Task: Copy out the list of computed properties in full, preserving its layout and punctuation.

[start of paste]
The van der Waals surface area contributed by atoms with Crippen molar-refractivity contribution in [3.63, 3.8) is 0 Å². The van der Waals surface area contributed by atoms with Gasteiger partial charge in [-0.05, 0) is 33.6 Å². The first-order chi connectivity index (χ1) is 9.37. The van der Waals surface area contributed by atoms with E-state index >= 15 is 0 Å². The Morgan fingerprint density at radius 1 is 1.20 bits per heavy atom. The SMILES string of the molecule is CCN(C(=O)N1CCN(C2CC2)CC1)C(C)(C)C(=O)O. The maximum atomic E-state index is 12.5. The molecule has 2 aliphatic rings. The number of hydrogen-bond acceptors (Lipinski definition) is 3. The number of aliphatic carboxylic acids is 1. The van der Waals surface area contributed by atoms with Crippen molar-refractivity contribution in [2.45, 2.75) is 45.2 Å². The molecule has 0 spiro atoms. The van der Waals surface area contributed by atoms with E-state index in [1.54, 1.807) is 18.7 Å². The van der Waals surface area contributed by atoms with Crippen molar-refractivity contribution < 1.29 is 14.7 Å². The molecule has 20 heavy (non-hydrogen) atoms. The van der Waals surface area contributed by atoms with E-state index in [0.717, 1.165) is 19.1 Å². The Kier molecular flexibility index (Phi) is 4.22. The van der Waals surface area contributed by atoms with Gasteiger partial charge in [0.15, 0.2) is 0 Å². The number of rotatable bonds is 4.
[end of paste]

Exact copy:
The van der Waals surface area contributed by atoms with Crippen molar-refractivity contribution in [3.63, 3.8) is 0 Å². The van der Waals surface area contributed by atoms with Gasteiger partial charge in [-0.05, 0) is 33.6 Å². The first-order chi connectivity index (χ1) is 9.37. The van der Waals surface area contributed by atoms with E-state index >= 15 is 0 Å². The Morgan fingerprint density at radius 1 is 1.20 bits per heavy atom. The SMILES string of the molecule is CCN(C(=O)N1CCN(C2CC2)CC1)C(C)(C)C(=O)O. The maximum atomic E-state index is 12.5. The molecule has 2 aliphatic rings. The number of hydrogen-bond acceptors (Lipinski definition) is 3. The number of aliphatic carboxylic acids is 1. The van der Waals surface area contributed by atoms with Crippen molar-refractivity contribution in [2.45, 2.75) is 45.2 Å². The molecule has 0 spiro atoms. The van der Waals surface area contributed by atoms with E-state index in [1.54, 1.807) is 18.7 Å². The van der Waals surface area contributed by atoms with Crippen molar-refractivity contribution < 1.29 is 14.7 Å². The molecule has 20 heavy (non-hydrogen) atoms. The van der Waals surface area contributed by atoms with E-state index in [0.717, 1.165) is 19.1 Å². The Kier molecular flexibility index (Phi) is 4.22. The van der Waals surface area contributed by atoms with Gasteiger partial charge in [0.15, 0.2) is 0 Å². The number of rotatable bonds is 4.